Changing Your SSN Can Double Your TroubleSeptember 16, 2017
Your financial identity centers on your Social Security number (SSN), which is why a stolen SSN is so valuable to an identity thief. The MyIDCare team has restored thousands of victim’s identities, working with financial institutions and government agencies to clean up their records. The victim often has to put a temporary fraud alert on their credit record, which is a hassle, so our recovery advocates are periodically asked whether it would be easier for the member to just change their SSN and start fresh. It’s a reasonable question, but unfortunately, changing your SSN would just add to your headaches.
The problem is that your credit, tax, and government benefit history is attached to your SSN, so they can’t be erased. And you wouldn’t want them to be. Think about it: without that history, you couldn’t get a loan, rent an apartment, or get your tax refund.
The Social Security Administration does have a procedure for getting a new SSN, but the credit bureaus, banks, and other institutions will still link your old records to this new number. First you would have to notify every business that uses your SSN about your new number, and perhaps deal with the resulting confusion and likely mistakes, since this isn’t a situation they encounter often. However, if a thief did anything under your old SSN, it would still reflect on you. So, now you would have to stay vigilant over two SSNs.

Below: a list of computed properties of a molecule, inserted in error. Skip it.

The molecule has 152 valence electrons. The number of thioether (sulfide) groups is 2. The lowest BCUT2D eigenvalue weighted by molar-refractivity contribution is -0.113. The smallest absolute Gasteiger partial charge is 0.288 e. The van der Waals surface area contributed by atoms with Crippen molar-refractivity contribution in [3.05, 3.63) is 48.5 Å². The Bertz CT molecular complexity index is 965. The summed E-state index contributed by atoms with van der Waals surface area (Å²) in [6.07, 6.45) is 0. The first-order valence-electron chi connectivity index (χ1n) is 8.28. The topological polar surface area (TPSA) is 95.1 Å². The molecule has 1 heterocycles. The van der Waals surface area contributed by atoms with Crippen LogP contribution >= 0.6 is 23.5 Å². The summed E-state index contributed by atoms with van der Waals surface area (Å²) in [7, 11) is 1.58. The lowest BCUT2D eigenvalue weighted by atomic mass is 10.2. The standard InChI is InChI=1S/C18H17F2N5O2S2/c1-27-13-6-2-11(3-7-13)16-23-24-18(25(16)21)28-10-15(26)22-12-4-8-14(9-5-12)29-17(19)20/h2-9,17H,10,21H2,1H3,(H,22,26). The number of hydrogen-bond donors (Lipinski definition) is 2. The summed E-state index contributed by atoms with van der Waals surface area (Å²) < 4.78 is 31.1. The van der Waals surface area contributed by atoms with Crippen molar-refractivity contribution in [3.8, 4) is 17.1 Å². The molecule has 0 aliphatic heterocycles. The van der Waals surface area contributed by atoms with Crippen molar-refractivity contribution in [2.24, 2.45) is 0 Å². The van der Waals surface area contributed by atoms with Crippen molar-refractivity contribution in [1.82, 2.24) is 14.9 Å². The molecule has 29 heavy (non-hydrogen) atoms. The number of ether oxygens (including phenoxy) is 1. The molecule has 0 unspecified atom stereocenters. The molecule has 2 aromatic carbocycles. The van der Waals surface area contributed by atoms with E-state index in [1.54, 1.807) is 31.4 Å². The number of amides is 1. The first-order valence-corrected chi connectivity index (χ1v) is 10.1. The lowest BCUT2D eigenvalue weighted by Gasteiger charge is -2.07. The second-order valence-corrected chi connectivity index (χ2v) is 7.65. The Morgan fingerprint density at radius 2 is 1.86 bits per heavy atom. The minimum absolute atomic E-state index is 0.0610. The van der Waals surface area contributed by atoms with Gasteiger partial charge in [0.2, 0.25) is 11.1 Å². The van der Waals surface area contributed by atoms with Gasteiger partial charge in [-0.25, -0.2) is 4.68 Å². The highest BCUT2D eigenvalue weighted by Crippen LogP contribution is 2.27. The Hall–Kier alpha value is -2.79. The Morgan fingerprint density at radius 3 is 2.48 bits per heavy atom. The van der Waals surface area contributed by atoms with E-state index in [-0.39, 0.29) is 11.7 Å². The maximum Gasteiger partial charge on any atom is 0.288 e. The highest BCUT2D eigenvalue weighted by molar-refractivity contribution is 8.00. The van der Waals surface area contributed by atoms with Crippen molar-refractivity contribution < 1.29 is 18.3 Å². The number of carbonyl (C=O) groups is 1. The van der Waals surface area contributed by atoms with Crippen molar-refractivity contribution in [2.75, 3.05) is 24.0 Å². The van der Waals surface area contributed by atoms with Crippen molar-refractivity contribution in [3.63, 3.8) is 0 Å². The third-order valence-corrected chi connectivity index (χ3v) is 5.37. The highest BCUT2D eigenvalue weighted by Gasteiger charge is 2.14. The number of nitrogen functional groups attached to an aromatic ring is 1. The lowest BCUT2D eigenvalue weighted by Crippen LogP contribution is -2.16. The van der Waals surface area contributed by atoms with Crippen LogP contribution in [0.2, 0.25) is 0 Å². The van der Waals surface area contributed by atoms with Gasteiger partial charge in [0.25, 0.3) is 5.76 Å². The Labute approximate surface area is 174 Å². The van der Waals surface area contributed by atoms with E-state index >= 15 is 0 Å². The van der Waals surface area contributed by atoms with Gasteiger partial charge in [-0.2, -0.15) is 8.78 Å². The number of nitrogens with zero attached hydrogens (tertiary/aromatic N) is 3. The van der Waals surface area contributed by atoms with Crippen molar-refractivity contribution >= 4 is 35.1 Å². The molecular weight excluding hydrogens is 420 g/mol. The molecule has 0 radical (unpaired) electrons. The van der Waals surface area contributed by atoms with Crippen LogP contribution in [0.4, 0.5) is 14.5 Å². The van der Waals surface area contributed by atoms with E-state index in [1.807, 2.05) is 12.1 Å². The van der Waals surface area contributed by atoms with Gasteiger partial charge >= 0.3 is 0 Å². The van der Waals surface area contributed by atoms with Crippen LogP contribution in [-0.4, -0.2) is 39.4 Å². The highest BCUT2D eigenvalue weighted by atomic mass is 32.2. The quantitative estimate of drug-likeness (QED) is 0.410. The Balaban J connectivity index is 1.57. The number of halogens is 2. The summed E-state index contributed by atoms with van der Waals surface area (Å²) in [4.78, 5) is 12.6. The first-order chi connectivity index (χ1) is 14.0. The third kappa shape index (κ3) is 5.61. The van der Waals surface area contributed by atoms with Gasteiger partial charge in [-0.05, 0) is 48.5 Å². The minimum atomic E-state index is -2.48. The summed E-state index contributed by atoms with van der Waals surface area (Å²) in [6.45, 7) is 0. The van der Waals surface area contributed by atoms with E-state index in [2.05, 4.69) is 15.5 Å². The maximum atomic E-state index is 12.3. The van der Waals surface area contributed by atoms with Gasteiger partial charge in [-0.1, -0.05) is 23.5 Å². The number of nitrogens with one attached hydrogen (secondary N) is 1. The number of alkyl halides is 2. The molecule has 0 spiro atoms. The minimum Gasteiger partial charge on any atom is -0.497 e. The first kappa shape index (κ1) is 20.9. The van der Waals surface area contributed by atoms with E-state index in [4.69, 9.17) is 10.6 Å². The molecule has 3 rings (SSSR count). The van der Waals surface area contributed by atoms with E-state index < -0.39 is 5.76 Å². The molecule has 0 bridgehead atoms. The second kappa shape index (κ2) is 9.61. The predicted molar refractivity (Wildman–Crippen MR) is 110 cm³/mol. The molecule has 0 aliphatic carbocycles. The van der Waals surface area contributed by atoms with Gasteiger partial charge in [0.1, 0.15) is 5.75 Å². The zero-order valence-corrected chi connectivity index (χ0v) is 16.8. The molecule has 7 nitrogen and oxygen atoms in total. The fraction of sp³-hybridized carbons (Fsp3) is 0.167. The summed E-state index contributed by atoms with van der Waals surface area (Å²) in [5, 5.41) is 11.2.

Having a second SSN might also trigger a red flag with some organizations. For example, if you had a new SSN and a thief filed a tax return under your old number, the IRS might ask why you’re not using the new number. In this case, you’d need to explain to the government what’s going on, hence having a second SSN can create more confusion. However, even if a refund check were sent to a scammer, you (or your recovery advocate if you’re a MyIDCare member) could still go through a resolution process, and you would get your refund in the end.
In some cases, a second SSN might not even trigger a red flag. Clerical mistakes that result in two SSN’s showing up on a person’s credit report are not unusual. So, if someone who seemed to be a good, long-time customer applied for a loan using the correct name and address but a different SSN, the bank might inadvertently still extend them credit.
Changing your SSN doesn’t give your identity a fresh start because businesses, credit bureaus, and government agencies will never erase the history that goes with your old number. If you’ve become a victim of identity theft, the best defense is to close a compromised bank account, cancel stolen or bogus credit cards, and put an alert on your credit report. (Or, if you have identity protection, get the help of an expert recovery advocate.) Identity thieves are looking for a quick payoff, and once you’ve blocked them from new mischief, they’ll move on.